There were a lot of factors that lead to “flunking out” besides questioning her field of study- which is enough, all on its own, to cause people to stop going to classes. Charity said she was going through a time when everything she thought she knew was a lie. Her parents got divorced, and her brother, who had developmental disabilities and a mental health diagnosis, was put in a group home.
“There was tons of stuff going on…I just couldn’t handle it.”
Right around that same time, Charity got a really good job and decided to quit school. As a social worker, she felt fulfilled, and it felt, in a way, like she was advocating for her own brother. She continued with the company for the next seven years.
At 33, Charity and her husband Shawn found themselves navigating the muddy waters of infertility. Doctors chalked it up to stress, so finally, Charity decided to quit her job as a social worker. She picked up hours at a local childcare center and quickly fell in love with the work.
“That’s when I learned that I was in the wrong job. My passion had always been children, so why was I trying to do all these other things? Why hadn’t anyone told me to go be a teacher?”
Soon after, Charity got pregnant, and discovered her other calling in life- to be a mother.
“I got a phone call from the state one day, the director of the daycare had told them I might be interested in taking two foster children into my home. I had just had a baby, and everything I thought I knew about mothering was wrong. But they were right. I did take them.”
Then they found out there was another sibling. Within a matter of five years, Charity and Shawn went from thinking they might not ever have children, to having five. Charity became a full-time mom, and part-time homeschool teacher. Shawn was working 14 hours a day, with an hour commute each way.
“It was the hardest two and a half years of my life. I didn’t like myself. I questioned my choices. I felt stupid.”
For the next five years, Charity focused on creating stability for her kids (it only took a couple of years for her to officially adopt all three of her foster children). It was a family affair, with help from her mom and sister-in-law, they made sure that the kids were never put in daycare and never had to be with a babysitter. It was important to Charity that she be available for her new family.
Eventually, as her oldest, Zack, was getting ready to start middle school, Charity got offered a long term substitute teaching position for the middle school music class.
“The economy had changed, everything was more expensive, and we wanted to do more and more with our kids. We were always going somewhere, doing something, the kids were involved with a lot of things.”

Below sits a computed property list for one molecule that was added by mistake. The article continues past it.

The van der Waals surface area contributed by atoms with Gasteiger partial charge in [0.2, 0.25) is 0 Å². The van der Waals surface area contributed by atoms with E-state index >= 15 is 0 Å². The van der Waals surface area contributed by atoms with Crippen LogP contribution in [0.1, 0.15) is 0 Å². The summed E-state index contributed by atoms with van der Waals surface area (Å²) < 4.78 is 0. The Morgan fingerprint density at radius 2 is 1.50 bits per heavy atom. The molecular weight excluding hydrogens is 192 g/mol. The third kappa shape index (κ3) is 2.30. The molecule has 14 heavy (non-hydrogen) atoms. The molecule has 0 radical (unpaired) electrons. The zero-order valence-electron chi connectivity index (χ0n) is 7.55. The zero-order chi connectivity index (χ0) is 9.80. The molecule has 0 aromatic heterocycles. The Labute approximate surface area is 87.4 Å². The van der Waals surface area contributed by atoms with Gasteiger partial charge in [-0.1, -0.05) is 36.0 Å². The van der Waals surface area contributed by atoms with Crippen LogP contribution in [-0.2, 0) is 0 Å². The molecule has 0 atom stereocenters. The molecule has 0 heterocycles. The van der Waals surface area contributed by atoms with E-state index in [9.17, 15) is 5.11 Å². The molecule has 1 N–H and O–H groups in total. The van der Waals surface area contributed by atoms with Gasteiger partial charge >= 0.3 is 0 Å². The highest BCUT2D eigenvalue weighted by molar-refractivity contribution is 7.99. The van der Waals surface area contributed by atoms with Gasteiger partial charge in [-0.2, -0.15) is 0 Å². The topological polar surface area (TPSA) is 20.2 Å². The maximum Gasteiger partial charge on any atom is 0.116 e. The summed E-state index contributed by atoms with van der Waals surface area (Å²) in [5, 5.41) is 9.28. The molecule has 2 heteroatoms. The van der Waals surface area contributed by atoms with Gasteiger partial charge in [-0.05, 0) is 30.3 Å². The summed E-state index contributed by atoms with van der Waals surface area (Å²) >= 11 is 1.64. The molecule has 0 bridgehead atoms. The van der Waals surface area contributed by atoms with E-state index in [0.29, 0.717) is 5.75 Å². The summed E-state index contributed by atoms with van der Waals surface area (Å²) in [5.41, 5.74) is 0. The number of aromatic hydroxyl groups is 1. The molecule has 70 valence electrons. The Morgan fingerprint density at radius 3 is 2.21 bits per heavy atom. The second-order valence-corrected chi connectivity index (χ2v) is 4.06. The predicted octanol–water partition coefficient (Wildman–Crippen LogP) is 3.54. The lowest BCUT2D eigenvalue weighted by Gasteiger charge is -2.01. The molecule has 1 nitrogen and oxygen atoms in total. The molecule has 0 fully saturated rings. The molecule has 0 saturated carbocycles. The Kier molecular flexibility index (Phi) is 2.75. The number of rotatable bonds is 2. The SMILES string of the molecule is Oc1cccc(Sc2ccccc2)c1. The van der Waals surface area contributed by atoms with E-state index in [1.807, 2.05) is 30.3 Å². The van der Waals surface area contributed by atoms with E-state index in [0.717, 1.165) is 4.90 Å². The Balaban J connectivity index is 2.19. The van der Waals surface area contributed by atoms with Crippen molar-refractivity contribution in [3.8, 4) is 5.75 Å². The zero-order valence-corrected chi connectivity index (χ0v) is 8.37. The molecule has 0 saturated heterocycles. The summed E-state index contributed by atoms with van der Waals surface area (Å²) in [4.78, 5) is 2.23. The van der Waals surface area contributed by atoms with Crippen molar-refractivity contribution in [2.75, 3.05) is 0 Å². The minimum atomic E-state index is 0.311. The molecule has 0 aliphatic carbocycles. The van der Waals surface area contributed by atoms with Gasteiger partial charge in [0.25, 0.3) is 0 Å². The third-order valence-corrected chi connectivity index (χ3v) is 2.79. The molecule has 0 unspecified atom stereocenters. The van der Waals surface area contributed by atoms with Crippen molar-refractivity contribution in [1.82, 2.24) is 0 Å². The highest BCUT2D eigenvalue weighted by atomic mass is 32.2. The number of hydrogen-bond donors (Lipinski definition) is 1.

So it made sense for Charity to start working again.
“The first month was crazy. But by Christmas break, I knew I loved it. I had this epiphany. I loved being in a school, being a part of that community of educators, and being a part of our greater community. I loved seeing over 500 kids a week. I loved spreading positive energy.”
She decided she was going to go back to school to get certified. She was 40 years old.
“I was ashamed to turn in my transcript to UMF, because that wasn’t me. To flunk out and not withdraw? That isn’t me. I’m not that kind of a person. How was I going to tell UMF that?”
But she did it, and that spring of 2020, Charity was accepted into UMF’s Bachelor in Liberal Arts program. She was working full time, maintaining stability for her family of seven, and taking 10-12 credits per semester. The restrictions of the COVID-19 pandemic were a blessing in disguise for Charity because they allowed her to take classes at home or during downtime at work. Her school district even helped pay for one class each semester. By the time she graduated two years later she was taking 16 credits per semester without slowing down with her other commitments. She took classes all summer, and even picked up some credits by doing classes at UMA. Charity graduated Summa Cum Laude, with a 3.98 grade point average, down two points only because of her grades the first time around.
“I was overwhelmed with emotion at graduation. I had held it together, the whole time. And I had shown my kids that no matter what, no matter where you are, no matter what part of your life you’re in, stop if you’re not doing what you love. Just because something is hard, doesn’t mean you can’t do it and do it well.”
Rick was a student who left UMF in 2016 just a few classes short of completing his degree to become a Hot Shot fighting wildfires out West. Since then, he is moved back to New England where he’s currently employed with the US Forest Service. Because Rick is a veteran and his military benefits help with the cost of college, it was important that we help him finish up ASAP before his benefits lapse. His former major has been revamped, so we identified a different major that required some substitutions, he graduated in Summer 2023 with a BA in Environmental Science.
Caroline was an art major when life got complicated and she needed to step away from classes in the Spring of 2016. She started talking with one of our advisors in Spring of 2023 and made a plan to transition back to complete her degree. She was awarded a UMS Adult Degree Scholarships for her first class in June 2023.